It seems like that should be easy, but it isnt, he said. There are other ways of accomplishing the same kind of cell separation, but they require complex and expensive equipment, or are limited in the number of cells they can process.
The new system uses a simple transparent silicone layer bonded to a conventional glass microscope slide. Fabricated in the layer are a series of tiny cavities, or traps, in which cells settle out after being added to the slide in a solution. Up to 10,000 cells could be sorted on a single slide.
Looking through the microscope, either a technician or a computerized system can check each cell to determine whether it has fluorescence in the right area or at the right time to meet the selection criteria. If so, its position is noted by the computer. At the end of the selection process, all of the cells whose positions were recorded are then levitated out of their traps using the pressure of a beam of targeted light from a low-cost laser. A flowing fluid then sweeps the selected cells off to a separate reservoir.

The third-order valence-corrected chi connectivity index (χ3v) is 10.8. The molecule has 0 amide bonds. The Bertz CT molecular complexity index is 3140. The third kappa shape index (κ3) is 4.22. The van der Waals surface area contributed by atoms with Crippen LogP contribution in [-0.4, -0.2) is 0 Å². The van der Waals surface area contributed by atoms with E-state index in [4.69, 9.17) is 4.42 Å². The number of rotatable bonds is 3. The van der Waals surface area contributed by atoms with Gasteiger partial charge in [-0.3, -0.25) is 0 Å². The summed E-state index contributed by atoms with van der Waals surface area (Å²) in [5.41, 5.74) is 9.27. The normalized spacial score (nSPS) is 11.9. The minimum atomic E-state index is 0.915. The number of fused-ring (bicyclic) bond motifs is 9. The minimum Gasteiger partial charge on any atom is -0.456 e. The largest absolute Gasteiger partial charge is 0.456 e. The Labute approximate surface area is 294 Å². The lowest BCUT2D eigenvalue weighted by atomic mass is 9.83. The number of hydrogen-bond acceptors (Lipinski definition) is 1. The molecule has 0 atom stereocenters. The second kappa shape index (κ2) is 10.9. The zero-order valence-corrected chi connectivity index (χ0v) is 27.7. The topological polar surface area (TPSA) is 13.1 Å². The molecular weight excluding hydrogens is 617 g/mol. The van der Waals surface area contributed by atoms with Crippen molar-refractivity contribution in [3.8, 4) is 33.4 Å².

The laser levitation of the cells acts like a fire hose pushing up a beach ball, Voldman says. But the laser method is gentle enough that the living cells remain viable after the process is complete, allowing further biological testing.
Voldman and Kovac are continuing to refine the system, working on making it easier to use and on improving its ability to keep samples sterile. Voldman says that unlike expensive separation techniques such as optical tweezers, the new system could cost only a few thousand dollars. As a result, it could be employed in a variety of biological research laboratories or clinical settings, not just in big, centralized testing facilities.
|Contact: Elizabeth Thomson|
Massachusetts Institute of Technology